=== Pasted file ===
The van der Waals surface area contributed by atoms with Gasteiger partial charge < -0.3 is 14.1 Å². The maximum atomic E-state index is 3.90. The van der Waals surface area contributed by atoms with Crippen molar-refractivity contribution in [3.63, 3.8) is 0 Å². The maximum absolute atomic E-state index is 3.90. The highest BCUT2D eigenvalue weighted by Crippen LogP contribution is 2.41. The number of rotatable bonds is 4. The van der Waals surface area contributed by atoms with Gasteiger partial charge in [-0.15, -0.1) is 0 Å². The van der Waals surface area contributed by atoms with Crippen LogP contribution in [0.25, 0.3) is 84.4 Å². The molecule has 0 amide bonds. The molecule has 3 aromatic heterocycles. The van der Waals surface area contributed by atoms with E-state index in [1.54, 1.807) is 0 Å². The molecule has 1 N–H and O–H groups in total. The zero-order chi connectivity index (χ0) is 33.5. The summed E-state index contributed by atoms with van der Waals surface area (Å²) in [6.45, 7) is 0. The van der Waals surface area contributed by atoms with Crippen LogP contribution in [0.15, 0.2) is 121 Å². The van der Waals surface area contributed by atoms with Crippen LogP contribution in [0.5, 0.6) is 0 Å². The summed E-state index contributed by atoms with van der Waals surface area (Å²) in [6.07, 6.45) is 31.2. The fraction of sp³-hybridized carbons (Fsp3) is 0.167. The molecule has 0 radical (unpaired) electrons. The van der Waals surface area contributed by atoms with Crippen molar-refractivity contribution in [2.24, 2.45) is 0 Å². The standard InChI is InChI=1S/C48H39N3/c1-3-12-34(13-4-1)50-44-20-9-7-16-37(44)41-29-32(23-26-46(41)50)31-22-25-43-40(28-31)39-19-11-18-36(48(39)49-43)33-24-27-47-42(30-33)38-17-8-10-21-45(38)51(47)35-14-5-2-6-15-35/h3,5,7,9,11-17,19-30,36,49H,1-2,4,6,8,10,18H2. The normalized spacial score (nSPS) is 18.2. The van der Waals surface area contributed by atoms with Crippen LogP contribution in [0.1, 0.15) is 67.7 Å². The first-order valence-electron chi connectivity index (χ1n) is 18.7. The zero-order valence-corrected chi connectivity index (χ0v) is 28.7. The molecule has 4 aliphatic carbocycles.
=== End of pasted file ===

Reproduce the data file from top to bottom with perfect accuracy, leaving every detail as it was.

The van der Waals surface area contributed by atoms with Gasteiger partial charge < -0.3 is 14.1 Å². The maximum atomic E-state index is 3.90. The van der Waals surface area contributed by atoms with Crippen molar-refractivity contribution in [3.63, 3.8) is 0 Å². The maximum absolute atomic E-state index is 3.90. The highest BCUT2D eigenvalue weighted by Crippen LogP contribution is 2.41. The number of rotatable bonds is 4. The van der Waals surface area contributed by atoms with Gasteiger partial charge in [-0.15, -0.1) is 0 Å². The van der Waals surface area contributed by atoms with Crippen LogP contribution in [0.25, 0.3) is 84.4 Å². The molecule has 0 amide bonds. The molecule has 3 aromatic heterocycles. The van der Waals surface area contributed by atoms with E-state index in [1.54, 1.807) is 0 Å². The molecule has 1 N–H and O–H groups in total. The zero-order chi connectivity index (χ0) is 33.5. The summed E-state index contributed by atoms with van der Waals surface area (Å²) in [6.45, 7) is 0. The van der Waals surface area contributed by atoms with Crippen LogP contribution in [0.15, 0.2) is 121 Å². The van der Waals surface area contributed by atoms with Crippen LogP contribution in [0.5, 0.6) is 0 Å². The summed E-state index contributed by atoms with van der Waals surface area (Å²) in [6.07, 6.45) is 31.2. The fraction of sp³-hybridized carbons (Fsp3) is 0.167. The molecule has 0 radical (unpaired) electrons. The van der Waals surface area contributed by atoms with Crippen molar-refractivity contribution in [2.24, 2.45) is 0 Å². The standard InChI is InChI=1S/C48H39N3/c1-3-12-34(13-4-1)50-44-20-9-7-16-37(44)41-29-32(23-26-46(41)50)31-22-25-43-40(28-31)39-19-11-18-36(48(39)49-43)33-24-27-47-42(30-33)38-17-8-10-21-45(38)51(47)35-14-5-2-6-15-35/h3,5,7,9,11-17,19-30,36,49H,1-2,4,6,8,10,18H2. The normalized spacial score (nSPS) is 18.2. The van der Waals surface area contributed by atoms with Crippen LogP contribution in [0.1, 0.15) is 67.7 Å². The first-order valence-electron chi connectivity index (χ1n) is 18.7. The zero-order valence-corrected chi connectivity index (χ0v) is 28.7. The molecule has 4 aliphatic carbocycles.